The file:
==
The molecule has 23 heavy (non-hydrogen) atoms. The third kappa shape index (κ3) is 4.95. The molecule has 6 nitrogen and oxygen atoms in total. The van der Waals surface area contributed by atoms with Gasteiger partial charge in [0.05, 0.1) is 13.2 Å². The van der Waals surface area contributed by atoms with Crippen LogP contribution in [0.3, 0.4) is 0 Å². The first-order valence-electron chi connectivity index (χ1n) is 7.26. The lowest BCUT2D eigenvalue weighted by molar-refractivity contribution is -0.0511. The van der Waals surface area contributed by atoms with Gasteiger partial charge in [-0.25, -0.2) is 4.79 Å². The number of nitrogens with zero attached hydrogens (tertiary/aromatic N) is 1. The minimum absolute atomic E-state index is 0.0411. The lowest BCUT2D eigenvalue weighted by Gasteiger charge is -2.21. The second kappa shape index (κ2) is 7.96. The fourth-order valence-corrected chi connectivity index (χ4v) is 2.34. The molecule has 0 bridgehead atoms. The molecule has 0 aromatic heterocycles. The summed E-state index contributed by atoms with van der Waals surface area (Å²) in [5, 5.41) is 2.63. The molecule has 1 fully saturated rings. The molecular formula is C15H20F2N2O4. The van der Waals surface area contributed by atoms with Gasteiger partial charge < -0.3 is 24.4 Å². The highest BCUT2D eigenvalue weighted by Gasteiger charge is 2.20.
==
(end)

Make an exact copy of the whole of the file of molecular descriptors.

The molecule has 23 heavy (non-hydrogen) atoms. The third kappa shape index (κ3) is 4.95. The molecule has 6 nitrogen and oxygen atoms in total. The van der Waals surface area contributed by atoms with Gasteiger partial charge in [0.05, 0.1) is 13.2 Å². The van der Waals surface area contributed by atoms with Crippen LogP contribution in [0.3, 0.4) is 0 Å². The first-order valence-electron chi connectivity index (χ1n) is 7.26. The lowest BCUT2D eigenvalue weighted by molar-refractivity contribution is -0.0511. The van der Waals surface area contributed by atoms with Gasteiger partial charge in [-0.25, -0.2) is 4.79 Å². The number of nitrogens with zero attached hydrogens (tertiary/aromatic N) is 1. The minimum absolute atomic E-state index is 0.0411. The lowest BCUT2D eigenvalue weighted by Gasteiger charge is -2.21. The second kappa shape index (κ2) is 7.96. The fourth-order valence-corrected chi connectivity index (χ4v) is 2.34. The molecule has 0 bridgehead atoms. The molecule has 0 aromatic heterocycles. The summed E-state index contributed by atoms with van der Waals surface area (Å²) in [5, 5.41) is 2.63. The molecule has 1 fully saturated rings. The molecular formula is C15H20F2N2O4. The van der Waals surface area contributed by atoms with Gasteiger partial charge < -0.3 is 24.4 Å². The highest BCUT2D eigenvalue weighted by Gasteiger charge is 2.20.